Organic Consumers Association

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The Meat Industry Feels the Heat as the Sustainable-Food Movement Gains Force

Once, the meat industry acted with impunity, confident that its lobbying clout in Washington could deflect any challenges to its practices. But now, it finds itself on the defensive.

In northwest Iowa, the EPA  has taken the brazen, virtually unheard-of step of actually enforcing the Clean Water Act for CAFOs, or concentrated animal feedlot operations. The agency has "documented significant water quality problems" with eight mid-sized cattle feedlots there. "Runoff from CAFOs may contain such pollutants as pathogens and sediment, as well as nutrients such as nitrogen and phosphorous, all of which can harm aquatic life and impact water quality," the agency declared in a press release. That's not the newsflash. The newsflash is that the agency is actually doing something about it.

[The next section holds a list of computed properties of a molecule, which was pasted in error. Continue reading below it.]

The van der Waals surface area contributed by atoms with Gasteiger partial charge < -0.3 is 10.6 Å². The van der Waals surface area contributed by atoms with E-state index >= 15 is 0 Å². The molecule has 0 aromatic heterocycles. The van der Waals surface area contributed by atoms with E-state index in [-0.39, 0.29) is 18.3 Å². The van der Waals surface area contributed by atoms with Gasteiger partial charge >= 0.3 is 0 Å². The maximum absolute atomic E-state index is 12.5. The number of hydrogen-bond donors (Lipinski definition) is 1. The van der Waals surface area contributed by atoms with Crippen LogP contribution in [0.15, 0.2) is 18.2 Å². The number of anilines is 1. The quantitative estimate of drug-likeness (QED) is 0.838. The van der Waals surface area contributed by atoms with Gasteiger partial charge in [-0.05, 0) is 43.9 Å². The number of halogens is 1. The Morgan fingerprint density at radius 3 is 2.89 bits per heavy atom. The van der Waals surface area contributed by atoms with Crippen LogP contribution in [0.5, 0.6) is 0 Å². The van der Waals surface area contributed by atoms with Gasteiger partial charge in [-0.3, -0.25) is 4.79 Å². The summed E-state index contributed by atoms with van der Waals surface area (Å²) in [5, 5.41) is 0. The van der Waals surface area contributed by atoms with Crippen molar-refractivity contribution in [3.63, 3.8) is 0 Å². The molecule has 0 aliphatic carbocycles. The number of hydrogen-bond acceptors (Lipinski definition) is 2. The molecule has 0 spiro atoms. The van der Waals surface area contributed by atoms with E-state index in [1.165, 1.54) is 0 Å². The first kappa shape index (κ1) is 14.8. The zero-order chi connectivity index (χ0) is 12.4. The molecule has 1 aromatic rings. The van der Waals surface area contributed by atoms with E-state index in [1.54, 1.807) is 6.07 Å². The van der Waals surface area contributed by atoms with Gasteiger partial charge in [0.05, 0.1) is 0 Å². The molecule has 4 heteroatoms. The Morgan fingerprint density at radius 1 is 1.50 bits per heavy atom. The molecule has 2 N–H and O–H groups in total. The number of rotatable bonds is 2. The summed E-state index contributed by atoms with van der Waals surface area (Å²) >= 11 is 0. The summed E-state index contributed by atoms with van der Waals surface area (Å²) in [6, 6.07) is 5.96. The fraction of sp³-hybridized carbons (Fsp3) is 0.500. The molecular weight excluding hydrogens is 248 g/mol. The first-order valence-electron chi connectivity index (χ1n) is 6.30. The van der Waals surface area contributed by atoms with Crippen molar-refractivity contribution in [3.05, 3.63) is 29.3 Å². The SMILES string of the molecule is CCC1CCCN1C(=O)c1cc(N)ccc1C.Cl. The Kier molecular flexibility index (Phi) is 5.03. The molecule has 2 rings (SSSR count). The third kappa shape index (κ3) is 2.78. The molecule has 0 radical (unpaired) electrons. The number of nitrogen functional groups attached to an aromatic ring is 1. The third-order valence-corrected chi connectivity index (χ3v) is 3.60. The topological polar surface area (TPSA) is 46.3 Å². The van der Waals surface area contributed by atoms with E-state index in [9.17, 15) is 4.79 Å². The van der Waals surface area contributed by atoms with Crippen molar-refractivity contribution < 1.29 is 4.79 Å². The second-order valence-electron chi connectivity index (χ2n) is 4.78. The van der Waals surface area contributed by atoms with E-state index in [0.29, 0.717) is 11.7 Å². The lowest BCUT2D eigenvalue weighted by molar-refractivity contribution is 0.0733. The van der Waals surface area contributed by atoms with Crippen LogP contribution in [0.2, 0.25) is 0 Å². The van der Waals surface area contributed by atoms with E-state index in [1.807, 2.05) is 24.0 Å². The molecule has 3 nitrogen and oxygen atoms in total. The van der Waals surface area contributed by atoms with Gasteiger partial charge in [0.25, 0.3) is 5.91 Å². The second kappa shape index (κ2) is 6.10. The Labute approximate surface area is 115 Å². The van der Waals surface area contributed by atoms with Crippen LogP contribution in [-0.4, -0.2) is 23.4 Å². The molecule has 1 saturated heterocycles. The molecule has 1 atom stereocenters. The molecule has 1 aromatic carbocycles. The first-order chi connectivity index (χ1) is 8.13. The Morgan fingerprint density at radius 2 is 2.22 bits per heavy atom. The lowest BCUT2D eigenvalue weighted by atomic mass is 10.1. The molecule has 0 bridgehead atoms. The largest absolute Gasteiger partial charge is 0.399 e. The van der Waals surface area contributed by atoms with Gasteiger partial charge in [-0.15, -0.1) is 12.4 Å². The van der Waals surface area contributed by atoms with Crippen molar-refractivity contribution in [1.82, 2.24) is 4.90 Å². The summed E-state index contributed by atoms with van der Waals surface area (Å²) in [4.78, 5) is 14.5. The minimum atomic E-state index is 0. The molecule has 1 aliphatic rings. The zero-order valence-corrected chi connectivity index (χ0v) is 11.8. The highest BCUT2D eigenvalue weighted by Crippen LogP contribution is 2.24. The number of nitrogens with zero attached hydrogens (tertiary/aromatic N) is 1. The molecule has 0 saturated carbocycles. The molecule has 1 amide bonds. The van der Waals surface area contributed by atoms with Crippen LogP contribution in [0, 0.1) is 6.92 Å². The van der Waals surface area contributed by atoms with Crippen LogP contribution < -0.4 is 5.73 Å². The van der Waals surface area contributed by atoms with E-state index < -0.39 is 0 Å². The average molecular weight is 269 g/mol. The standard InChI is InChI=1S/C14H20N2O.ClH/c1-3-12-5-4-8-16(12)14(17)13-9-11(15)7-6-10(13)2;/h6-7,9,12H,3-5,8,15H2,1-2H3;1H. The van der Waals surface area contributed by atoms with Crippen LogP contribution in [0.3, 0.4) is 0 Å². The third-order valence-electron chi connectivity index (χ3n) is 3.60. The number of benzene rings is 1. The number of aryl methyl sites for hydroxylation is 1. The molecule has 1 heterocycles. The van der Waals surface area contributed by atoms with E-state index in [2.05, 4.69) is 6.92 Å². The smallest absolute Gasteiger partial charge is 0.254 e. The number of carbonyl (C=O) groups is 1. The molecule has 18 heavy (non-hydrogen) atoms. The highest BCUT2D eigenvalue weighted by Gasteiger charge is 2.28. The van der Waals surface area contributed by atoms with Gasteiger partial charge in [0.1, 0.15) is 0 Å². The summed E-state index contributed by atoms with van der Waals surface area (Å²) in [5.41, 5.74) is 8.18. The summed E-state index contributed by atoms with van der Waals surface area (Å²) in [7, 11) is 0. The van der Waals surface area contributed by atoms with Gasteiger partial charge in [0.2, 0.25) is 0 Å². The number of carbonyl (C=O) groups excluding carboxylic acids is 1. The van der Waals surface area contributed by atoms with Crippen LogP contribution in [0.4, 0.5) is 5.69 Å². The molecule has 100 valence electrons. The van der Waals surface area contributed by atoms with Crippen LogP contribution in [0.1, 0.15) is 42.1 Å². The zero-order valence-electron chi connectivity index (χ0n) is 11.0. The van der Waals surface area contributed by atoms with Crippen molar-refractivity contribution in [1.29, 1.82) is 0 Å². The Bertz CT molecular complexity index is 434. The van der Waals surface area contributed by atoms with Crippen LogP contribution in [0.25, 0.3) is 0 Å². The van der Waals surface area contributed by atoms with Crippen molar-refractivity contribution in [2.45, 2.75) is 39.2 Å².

Meanwhile, in another CAFO-intensive state, Ohio, factory-scale animal farmers have blinked in a showdown with citizen activism. The state's massive egg, hog, and veal industries stand "on the verge of significant change," reports Erik Eckholm in The New York Times.

Then there's the USDA's Grain Inspection, Packers and Stockyards Administration (GIPSA), which watched idly for years while the meatpacking industry consolidated to a handful of market-dominating companies. Suddenly, GIPSA is baring fangs like a real watchdog, proposing rules that would rein in monopolistic practices. How serious would the proposed rules be? They've inspired an "intense lobbying effort by the corporate meat companies and organizations working to weaken" them, Reuters reports. 

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